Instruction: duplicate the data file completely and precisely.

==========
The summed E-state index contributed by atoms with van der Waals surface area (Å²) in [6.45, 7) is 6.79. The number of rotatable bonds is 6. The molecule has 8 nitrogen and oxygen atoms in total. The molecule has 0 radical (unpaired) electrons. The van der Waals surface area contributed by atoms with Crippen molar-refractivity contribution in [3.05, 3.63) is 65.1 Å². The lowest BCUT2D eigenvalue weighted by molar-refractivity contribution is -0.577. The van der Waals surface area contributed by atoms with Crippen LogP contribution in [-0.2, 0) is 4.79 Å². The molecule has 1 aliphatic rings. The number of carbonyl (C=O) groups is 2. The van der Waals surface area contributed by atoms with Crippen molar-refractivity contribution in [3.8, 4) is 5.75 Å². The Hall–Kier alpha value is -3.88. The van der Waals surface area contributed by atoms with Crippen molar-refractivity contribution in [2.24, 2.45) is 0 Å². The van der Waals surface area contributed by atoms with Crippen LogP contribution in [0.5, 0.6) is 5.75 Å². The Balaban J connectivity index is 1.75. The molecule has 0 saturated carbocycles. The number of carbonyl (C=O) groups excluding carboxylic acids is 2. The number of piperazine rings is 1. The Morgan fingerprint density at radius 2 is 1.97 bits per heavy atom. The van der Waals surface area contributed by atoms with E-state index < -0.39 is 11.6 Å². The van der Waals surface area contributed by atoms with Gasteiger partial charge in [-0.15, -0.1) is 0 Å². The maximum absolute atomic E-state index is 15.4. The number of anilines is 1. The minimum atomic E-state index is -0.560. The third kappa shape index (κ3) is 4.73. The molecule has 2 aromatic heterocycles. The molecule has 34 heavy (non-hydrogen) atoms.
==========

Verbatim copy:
The summed E-state index contributed by atoms with van der Waals surface area (Å²) in [6.45, 7) is 6.79. The number of rotatable bonds is 6. The molecule has 8 nitrogen and oxygen atoms in total. The molecule has 0 radical (unpaired) electrons. The van der Waals surface area contributed by atoms with Crippen molar-refractivity contribution in [3.05, 3.63) is 65.1 Å². The lowest BCUT2D eigenvalue weighted by molar-refractivity contribution is -0.577. The van der Waals surface area contributed by atoms with Crippen LogP contribution in [-0.2, 0) is 4.79 Å². The molecule has 1 aliphatic rings. The number of carbonyl (C=O) groups is 2. The van der Waals surface area contributed by atoms with Crippen molar-refractivity contribution in [3.8, 4) is 5.75 Å². The Hall–Kier alpha value is -3.88. The van der Waals surface area contributed by atoms with Crippen molar-refractivity contribution in [2.24, 2.45) is 0 Å². The van der Waals surface area contributed by atoms with Crippen LogP contribution in [0.5, 0.6) is 5.75 Å². The Balaban J connectivity index is 1.75. The molecule has 0 saturated carbocycles. The number of carbonyl (C=O) groups excluding carboxylic acids is 2. The number of piperazine rings is 1. The Morgan fingerprint density at radius 2 is 1.97 bits per heavy atom. The van der Waals surface area contributed by atoms with E-state index < -0.39 is 11.6 Å². The van der Waals surface area contributed by atoms with Gasteiger partial charge in [-0.15, -0.1) is 0 Å². The maximum absolute atomic E-state index is 15.4. The number of anilines is 1. The minimum atomic E-state index is -0.560. The third kappa shape index (κ3) is 4.73. The molecule has 2 aromatic heterocycles. The molecule has 34 heavy (non-hydrogen) atoms.